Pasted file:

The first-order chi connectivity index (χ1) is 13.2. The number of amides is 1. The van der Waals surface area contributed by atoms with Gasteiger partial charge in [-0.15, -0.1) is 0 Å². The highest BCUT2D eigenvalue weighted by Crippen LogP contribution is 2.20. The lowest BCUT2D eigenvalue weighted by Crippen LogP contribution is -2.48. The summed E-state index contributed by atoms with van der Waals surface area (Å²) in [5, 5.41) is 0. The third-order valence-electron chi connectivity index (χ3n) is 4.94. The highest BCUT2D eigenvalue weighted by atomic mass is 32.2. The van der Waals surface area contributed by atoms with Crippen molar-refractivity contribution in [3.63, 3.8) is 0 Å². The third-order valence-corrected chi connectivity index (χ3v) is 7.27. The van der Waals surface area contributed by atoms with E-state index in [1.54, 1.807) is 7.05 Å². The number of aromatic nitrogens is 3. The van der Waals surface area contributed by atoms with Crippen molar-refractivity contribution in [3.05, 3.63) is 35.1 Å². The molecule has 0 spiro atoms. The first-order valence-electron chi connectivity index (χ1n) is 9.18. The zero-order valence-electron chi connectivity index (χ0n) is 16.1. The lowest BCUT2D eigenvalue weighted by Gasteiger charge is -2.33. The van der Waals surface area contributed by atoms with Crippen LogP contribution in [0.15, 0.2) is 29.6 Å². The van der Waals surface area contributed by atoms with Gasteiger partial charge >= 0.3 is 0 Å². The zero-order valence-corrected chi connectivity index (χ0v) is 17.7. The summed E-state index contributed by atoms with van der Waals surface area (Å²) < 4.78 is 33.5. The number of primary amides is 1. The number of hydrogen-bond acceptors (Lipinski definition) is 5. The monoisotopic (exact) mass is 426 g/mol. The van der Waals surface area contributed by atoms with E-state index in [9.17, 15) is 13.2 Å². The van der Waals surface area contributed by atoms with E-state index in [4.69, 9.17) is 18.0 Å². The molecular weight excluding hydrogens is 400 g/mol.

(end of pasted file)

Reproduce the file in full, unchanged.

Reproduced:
The first-order chi connectivity index (χ1) is 13.2. The number of amides is 1. The van der Waals surface area contributed by atoms with Gasteiger partial charge in [-0.15, -0.1) is 0 Å². The highest BCUT2D eigenvalue weighted by Crippen LogP contribution is 2.20. The lowest BCUT2D eigenvalue weighted by Crippen LogP contribution is -2.48. The summed E-state index contributed by atoms with van der Waals surface area (Å²) in [5, 5.41) is 0. The third-order valence-electron chi connectivity index (χ3n) is 4.94. The highest BCUT2D eigenvalue weighted by atomic mass is 32.2. The van der Waals surface area contributed by atoms with Crippen molar-refractivity contribution in [3.63, 3.8) is 0 Å². The third-order valence-corrected chi connectivity index (χ3v) is 7.27. The van der Waals surface area contributed by atoms with E-state index in [1.54, 1.807) is 7.05 Å². The number of aromatic nitrogens is 3. The van der Waals surface area contributed by atoms with Crippen molar-refractivity contribution in [3.05, 3.63) is 35.1 Å². The molecule has 0 spiro atoms. The first-order valence-electron chi connectivity index (χ1n) is 9.18. The zero-order valence-electron chi connectivity index (χ0n) is 16.1. The lowest BCUT2D eigenvalue weighted by Gasteiger charge is -2.33. The van der Waals surface area contributed by atoms with Crippen LogP contribution in [0.15, 0.2) is 29.6 Å². The van der Waals surface area contributed by atoms with Gasteiger partial charge >= 0.3 is 0 Å². The zero-order valence-corrected chi connectivity index (χ0v) is 17.7. The summed E-state index contributed by atoms with van der Waals surface area (Å²) < 4.78 is 33.5. The number of primary amides is 1. The number of hydrogen-bond acceptors (Lipinski definition) is 5. The monoisotopic (exact) mass is 426 g/mol. The van der Waals surface area contributed by atoms with E-state index in [9.17, 15) is 13.2 Å². The van der Waals surface area contributed by atoms with E-state index in [4.69, 9.17) is 18.0 Å². The molecular weight excluding hydrogens is 400 g/mol.